The words Justin Counts heard from a man in a prison hospice care shook him to his core and turned him in a new direction.

“You don’t belong here,” the dying man said.

For a while, Justin wasn’t sure what the man meant. After all, they were both in prison, a place no one wants to be. Eventually, Justin understood. The man was telling him he was never meant to be in prison at all.

Those words deeply affected not only how Justin saw himself, but how he saw the people who were in prison with him. It was one of the many lessons he learned while incarcerated.

“Be slow to judge,” Justin said. “Understand life can go a lot of different ways. Sometimes, the way your life goes isn’t completely under your own control.”

He also learned that everyone is more than the worst thing they did. After all, Justin is so much more than a man who spent two years in a Michigan prison. He is the son of a firefighter. An Air Force veteran. An advocate for the homeless. And now, a development fellow for Safe & Just Michigan.

But seeing incarcerated people as more than a number wasn’t how he was raised. He grew up in New Jersey, brought up by his father and stepmother. He believed his mother had left the family — something he would learn years later wasn’t true. His mother was in a Michigan prison — a truth his father shielded from his son.

The direction of Justin’s life took a turn on 9-11. His high school was close enough to the World Trade Center that he watched from his high school roof as the second plane hit the Twin Towers, and he watched as they came crashing down. He decided that day that he wanted to carry on his family’s tradition of joining the Air Force, a tradition he could trace back to his great-grandfather.

Justin served for three years. Based in Seattle, he supported the transport of people and materials to Iraq. When his time with the military was done, he wanted to connect with his mother. That meant coming to where she was — in Jackson, Mich.

“I came out here to get to know her,” Justin said. “I hadn’t seen her since I was 7 or 8 years old.”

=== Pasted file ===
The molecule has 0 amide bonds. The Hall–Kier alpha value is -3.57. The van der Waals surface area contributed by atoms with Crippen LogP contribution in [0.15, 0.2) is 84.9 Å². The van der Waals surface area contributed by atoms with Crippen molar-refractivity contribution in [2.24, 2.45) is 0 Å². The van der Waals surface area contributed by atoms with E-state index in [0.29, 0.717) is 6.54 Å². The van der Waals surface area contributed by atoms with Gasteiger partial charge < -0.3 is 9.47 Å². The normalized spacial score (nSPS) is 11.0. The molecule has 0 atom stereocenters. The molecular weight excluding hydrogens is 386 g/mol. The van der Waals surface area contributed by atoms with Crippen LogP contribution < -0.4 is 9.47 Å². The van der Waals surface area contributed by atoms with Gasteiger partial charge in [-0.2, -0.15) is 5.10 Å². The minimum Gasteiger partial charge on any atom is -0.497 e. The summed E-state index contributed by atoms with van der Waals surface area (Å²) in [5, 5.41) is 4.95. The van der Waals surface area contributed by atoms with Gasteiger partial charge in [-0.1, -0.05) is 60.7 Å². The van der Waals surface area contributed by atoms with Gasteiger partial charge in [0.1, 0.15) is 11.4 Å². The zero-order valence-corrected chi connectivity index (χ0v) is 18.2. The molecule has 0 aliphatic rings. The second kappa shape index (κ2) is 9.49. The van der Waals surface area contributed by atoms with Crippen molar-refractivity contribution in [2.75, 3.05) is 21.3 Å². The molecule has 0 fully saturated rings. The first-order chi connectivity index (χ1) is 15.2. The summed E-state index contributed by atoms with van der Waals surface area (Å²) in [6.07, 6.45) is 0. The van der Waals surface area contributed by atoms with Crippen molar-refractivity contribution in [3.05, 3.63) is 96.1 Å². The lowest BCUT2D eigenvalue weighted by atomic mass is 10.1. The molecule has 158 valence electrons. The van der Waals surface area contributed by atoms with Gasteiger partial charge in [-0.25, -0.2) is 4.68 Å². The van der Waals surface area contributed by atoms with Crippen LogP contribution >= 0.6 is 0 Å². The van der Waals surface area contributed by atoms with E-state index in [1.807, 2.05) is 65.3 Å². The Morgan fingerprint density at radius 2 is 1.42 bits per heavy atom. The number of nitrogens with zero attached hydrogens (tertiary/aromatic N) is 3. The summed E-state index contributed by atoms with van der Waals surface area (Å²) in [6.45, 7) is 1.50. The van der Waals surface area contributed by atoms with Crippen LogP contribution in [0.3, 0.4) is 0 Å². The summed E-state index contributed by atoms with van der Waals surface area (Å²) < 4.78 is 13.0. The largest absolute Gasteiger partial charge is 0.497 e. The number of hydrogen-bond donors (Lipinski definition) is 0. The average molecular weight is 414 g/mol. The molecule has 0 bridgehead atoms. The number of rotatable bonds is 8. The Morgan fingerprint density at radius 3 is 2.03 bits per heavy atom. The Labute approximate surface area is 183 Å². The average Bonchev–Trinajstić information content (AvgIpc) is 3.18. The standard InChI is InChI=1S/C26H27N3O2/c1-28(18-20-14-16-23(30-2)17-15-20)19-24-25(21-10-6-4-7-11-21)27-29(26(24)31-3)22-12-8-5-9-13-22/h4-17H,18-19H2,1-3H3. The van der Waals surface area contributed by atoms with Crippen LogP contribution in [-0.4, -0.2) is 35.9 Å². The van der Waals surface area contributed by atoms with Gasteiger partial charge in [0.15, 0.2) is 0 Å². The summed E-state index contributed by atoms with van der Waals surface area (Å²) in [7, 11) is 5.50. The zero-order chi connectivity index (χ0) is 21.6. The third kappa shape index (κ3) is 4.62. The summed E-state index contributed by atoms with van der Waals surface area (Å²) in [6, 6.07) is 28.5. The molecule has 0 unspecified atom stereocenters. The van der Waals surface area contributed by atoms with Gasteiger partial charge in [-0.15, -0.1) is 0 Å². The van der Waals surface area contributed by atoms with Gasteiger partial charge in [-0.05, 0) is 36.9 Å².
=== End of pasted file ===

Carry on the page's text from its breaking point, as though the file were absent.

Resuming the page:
He found a woman who had been totally transformed, he said. She had put drug addiction behind her and was married to a preacher. She contended with the hardships familiar to many formerly incarcerated people — such as difficulty finding work — but she didn’t let that stop her. She dug into her passions to create her own businesses — first photography and then heat pressing images onto t-shirts and other items.

Reconnecting with her was a bright spot in an otherwise challenging situation, Justin said. He had worked as an aircraft technician in the Air Force, a career with few opportunities in Jackson. Few jobs were available. He only found temporary factory jobs with low pay that didn’t help him meet child support demands.

Around this time, Justin had his first negative encounter with law enforcement. He was arrested for having a small amount of marijuana — an amount that would have been legal today — and was sentenced to probation.

From what Justin experienced, “the system sets you up to fail.” The costs associated with probation — fines and fees and costs associated with monitoring and drug testing — only put him further behind with child support. That resulted in the state of New Jersey pulling his driver’s license without his knowledge. Then, he was arrested for driving on a suspended license.

“I didn’t do anything violent. I didn’t do any drug sales. Everything I did was related to finance — trying to figure out how to provide for my family and to cover the fees and fines,” Justin said.